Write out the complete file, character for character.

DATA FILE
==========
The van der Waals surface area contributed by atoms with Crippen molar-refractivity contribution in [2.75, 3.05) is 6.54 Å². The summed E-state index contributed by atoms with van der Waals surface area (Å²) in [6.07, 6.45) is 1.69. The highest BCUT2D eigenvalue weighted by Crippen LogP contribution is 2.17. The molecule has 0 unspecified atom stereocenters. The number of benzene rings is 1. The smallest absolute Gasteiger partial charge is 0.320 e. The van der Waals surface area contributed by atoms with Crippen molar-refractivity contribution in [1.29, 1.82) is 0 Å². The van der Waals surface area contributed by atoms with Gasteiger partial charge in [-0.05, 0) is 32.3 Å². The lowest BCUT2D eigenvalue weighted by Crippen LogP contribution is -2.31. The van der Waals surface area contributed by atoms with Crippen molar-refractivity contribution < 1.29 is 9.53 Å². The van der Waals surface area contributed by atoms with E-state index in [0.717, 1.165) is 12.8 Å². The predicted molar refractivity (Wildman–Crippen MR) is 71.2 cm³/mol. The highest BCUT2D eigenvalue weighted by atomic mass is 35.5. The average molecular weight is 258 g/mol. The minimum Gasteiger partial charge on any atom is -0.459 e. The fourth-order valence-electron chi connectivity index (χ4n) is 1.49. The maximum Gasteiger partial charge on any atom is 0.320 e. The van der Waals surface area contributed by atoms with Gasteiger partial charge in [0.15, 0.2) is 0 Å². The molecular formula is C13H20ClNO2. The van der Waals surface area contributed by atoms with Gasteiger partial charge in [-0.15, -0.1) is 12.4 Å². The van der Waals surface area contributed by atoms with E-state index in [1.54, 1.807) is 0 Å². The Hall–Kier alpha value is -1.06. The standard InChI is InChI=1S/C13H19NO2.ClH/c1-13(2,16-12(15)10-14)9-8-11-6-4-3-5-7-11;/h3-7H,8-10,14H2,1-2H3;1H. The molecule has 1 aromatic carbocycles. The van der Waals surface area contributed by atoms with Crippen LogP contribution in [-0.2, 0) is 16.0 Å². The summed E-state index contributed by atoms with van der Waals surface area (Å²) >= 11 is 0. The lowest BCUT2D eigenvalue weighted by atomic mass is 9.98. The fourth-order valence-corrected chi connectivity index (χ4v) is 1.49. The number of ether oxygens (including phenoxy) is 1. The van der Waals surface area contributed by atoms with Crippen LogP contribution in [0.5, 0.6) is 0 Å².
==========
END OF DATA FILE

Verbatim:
The van der Waals surface area contributed by atoms with Crippen molar-refractivity contribution in [2.75, 3.05) is 6.54 Å². The summed E-state index contributed by atoms with van der Waals surface area (Å²) in [6.07, 6.45) is 1.69. The highest BCUT2D eigenvalue weighted by Crippen LogP contribution is 2.17. The molecule has 0 unspecified atom stereocenters. The number of benzene rings is 1. The smallest absolute Gasteiger partial charge is 0.320 e. The van der Waals surface area contributed by atoms with Crippen molar-refractivity contribution in [1.29, 1.82) is 0 Å². The van der Waals surface area contributed by atoms with Gasteiger partial charge in [-0.05, 0) is 32.3 Å². The lowest BCUT2D eigenvalue weighted by Crippen LogP contribution is -2.31. The van der Waals surface area contributed by atoms with Crippen molar-refractivity contribution < 1.29 is 9.53 Å². The van der Waals surface area contributed by atoms with E-state index in [0.717, 1.165) is 12.8 Å². The predicted molar refractivity (Wildman–Crippen MR) is 71.2 cm³/mol. The highest BCUT2D eigenvalue weighted by atomic mass is 35.5. The average molecular weight is 258 g/mol. The minimum Gasteiger partial charge on any atom is -0.459 e. The fourth-order valence-electron chi connectivity index (χ4n) is 1.49. The maximum Gasteiger partial charge on any atom is 0.320 e. The van der Waals surface area contributed by atoms with Gasteiger partial charge in [0.15, 0.2) is 0 Å². The molecular formula is C13H20ClNO2. The van der Waals surface area contributed by atoms with Gasteiger partial charge in [-0.15, -0.1) is 12.4 Å². The van der Waals surface area contributed by atoms with E-state index in [1.54, 1.807) is 0 Å². The Hall–Kier alpha value is -1.06. The standard InChI is InChI=1S/C13H19NO2.ClH/c1-13(2,16-12(15)10-14)9-8-11-6-4-3-5-7-11;/h3-7H,8-10,14H2,1-2H3;1H. The molecule has 1 aromatic carbocycles. The van der Waals surface area contributed by atoms with Crippen LogP contribution in [-0.2, 0) is 16.0 Å². The summed E-state index contributed by atoms with van der Waals surface area (Å²) >= 11 is 0. The lowest BCUT2D eigenvalue weighted by atomic mass is 9.98. The fourth-order valence-corrected chi connectivity index (χ4v) is 1.49. The number of ether oxygens (including phenoxy) is 1. The van der Waals surface area contributed by atoms with Crippen LogP contribution in [0.5, 0.6) is 0 Å².